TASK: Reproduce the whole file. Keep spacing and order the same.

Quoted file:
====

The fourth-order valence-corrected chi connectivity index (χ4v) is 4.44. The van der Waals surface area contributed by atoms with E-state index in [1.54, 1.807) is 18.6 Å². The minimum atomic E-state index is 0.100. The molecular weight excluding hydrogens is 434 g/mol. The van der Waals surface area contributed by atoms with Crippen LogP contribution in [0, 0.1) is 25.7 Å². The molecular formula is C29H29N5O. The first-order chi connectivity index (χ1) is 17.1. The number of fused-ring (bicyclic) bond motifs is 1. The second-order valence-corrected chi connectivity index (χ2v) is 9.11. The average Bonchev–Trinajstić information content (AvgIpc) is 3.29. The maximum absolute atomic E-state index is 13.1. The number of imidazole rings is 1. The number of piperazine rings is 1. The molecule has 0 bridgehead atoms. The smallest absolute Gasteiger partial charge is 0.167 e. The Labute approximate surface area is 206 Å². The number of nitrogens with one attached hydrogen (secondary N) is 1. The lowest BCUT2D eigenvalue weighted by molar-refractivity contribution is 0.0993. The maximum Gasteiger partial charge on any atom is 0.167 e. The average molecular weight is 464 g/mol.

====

The fourth-order valence-corrected chi connectivity index (χ4v) is 4.44. The van der Waals surface area contributed by atoms with E-state index in [1.54, 1.807) is 18.6 Å². The minimum atomic E-state index is 0.100. The molecular weight excluding hydrogens is 434 g/mol. The van der Waals surface area contributed by atoms with Crippen LogP contribution in [0, 0.1) is 25.7 Å². The molecular formula is C29H29N5O. The first-order chi connectivity index (χ1) is 17.1. The number of fused-ring (bicyclic) bond motifs is 1. The second-order valence-corrected chi connectivity index (χ2v) is 9.11. The average Bonchev–Trinajstić information content (AvgIpc) is 3.29. The maximum absolute atomic E-state index is 13.1. The number of imidazole rings is 1. The number of piperazine rings is 1. The molecule has 0 bridgehead atoms. The smallest absolute Gasteiger partial charge is 0.167 e. The Labute approximate surface area is 206 Å². The number of nitrogens with one attached hydrogen (secondary N) is 1. The lowest BCUT2D eigenvalue weighted by molar-refractivity contribution is 0.0993. The maximum Gasteiger partial charge on any atom is 0.167 e. The average molecular weight is 464 g/mol.